Turkish court sentences Cumhuriyet journalists to jail time
A Turkish court on April 25 convicted journalists from daily Cumhuriyet for helping outlawed “terrorist” organizations.
The court in Istanbul’s Silivri handed out multiple sentences to 13 journalists and executives for “aiding and abetting terror organizations without being a member” but they remain free pending appeal.
“No penalty can stop us from doing journalism. If needed, we will go to prison again but we will continue to do journalism,” said editor-in-chief Murat Sabuncu, who was among those convicted after the verdict.
“As we have always said, they cannot intimidate the Cumhuriyet newspaper, which will continue to tell the truth to its readers,” he told reporters.
Atalay said they had been taken “hostage” and a “ransom” was demanded for the newspaper.
“This newspaper cannot be bought with money ... Our colleagues will show them how journalism is done,” he said.
Support from lawmakers
Atalay attended the 56th “Justice Watch” held at the atrium of the Istanbul’s Çağlayan Courthouse on April 26 in support of persecuted lawyers of the daily Cumhuriyet with the lawmakers Filiz Kerestecioğlu and Sezgin Tanrıkulu.
“I wish freedom for all political prisoners. I wish a free, happy, livable future for this country. We will found it together. We will be living in a country that we can breath more easily in,” said Kerestecioğlu, a member of the Peoples’ Democratic Party (HDP), referring to the upcoming presidential and parliamentary elections.
Tanrıkulu, a member of the main opposition Republican People’s Party (CHP), pointed out that the case against Cumhuriyet was aimed at its institutional identity.
“The verdict of the court will be a document of commendation for our friends sentenced. It will go down in history as a penal record for those who have given that verdict,” he said.
Three were acquitted
Accountant Emre İper was also convicted on separate charges of making terror propaganda and sentenced to three years and one month in prison.
Three others, including the paper’s books supplement editor Turhan Günay were acquitted.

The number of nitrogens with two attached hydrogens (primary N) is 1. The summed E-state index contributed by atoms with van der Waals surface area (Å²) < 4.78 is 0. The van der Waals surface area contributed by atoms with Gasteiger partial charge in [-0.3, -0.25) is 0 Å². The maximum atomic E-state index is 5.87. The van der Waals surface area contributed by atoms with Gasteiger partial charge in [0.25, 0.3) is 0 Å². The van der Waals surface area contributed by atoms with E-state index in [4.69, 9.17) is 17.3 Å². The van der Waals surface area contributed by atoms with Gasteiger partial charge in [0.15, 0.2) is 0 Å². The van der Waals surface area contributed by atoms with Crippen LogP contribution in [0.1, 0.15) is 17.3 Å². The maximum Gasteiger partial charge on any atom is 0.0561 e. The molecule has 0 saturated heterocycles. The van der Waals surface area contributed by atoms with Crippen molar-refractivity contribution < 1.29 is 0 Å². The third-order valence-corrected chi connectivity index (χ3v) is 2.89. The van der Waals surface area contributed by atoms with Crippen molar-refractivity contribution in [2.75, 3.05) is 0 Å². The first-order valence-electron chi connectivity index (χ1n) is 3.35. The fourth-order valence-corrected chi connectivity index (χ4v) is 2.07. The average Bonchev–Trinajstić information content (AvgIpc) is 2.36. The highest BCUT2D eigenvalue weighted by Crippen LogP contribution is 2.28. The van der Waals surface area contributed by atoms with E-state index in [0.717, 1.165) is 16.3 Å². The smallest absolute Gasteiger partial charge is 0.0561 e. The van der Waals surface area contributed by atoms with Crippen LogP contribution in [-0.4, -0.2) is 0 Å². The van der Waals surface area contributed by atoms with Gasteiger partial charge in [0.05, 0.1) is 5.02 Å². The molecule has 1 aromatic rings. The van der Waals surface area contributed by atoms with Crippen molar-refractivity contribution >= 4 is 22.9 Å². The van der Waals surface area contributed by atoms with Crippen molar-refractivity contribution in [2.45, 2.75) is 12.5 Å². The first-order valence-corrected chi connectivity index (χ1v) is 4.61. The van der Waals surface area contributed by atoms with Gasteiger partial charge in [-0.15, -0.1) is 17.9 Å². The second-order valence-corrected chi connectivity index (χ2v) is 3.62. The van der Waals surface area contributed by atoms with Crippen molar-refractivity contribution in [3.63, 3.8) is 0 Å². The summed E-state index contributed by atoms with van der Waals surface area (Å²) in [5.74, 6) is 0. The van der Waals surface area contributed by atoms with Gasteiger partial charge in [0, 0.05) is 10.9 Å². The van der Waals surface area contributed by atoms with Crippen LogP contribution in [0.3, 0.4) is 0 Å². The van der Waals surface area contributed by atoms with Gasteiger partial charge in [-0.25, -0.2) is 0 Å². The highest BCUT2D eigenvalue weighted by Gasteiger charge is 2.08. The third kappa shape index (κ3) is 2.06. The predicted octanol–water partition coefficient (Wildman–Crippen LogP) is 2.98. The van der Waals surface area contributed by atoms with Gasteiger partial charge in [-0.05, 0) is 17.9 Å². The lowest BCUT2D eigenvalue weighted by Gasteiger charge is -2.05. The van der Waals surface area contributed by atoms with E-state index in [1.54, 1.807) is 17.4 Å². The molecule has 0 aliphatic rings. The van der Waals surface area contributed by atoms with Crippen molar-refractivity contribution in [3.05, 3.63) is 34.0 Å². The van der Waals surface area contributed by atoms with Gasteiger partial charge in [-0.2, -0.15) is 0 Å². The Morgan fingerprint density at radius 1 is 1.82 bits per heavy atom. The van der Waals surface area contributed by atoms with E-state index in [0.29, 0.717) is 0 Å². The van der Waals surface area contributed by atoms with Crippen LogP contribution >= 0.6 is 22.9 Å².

They were all charged with supporting, through their coverage, three organizations, outlawed Kurdistan Workers’ Party, the ultra-leftist Revolutionary People’s Liberation Party-Front, and the Fethullahist Terrorist Organization (FETÖ), blamed for the 2016 failed coup.
Supporters of the accused repeatedly said the charges against the journalists were absurd and the trial was political.
Investigative reporter Ahmet Şık is among those convicted. Şık is seen as one of Turkey’s most incisive critics of the Gülen movement and in 2011 wrote an explosive book “The Imam’s Army,” which exposed the grip the group had on key Turkish institutions.
Gürsel said the verdict was “a serious blow” to press freedom.
“This means an ultimatum and a threat directed against people who have announced their determination and insistence to do journalism,” the commentator told AFP.
The court handed cartoonist Musa Kart a sentence of three years and nine months while Sabuncu was sentenced to seven years and six months.
Amnesty International’s Turkey campaigner Milena Buyum lambasted the trial during which the prosecution “failed to produce a shred of evidence” of any criminal wrongdoing.
“These politically motivated sentences are clearly intended to instill fear and silence any form of dissent,” she said in a statement.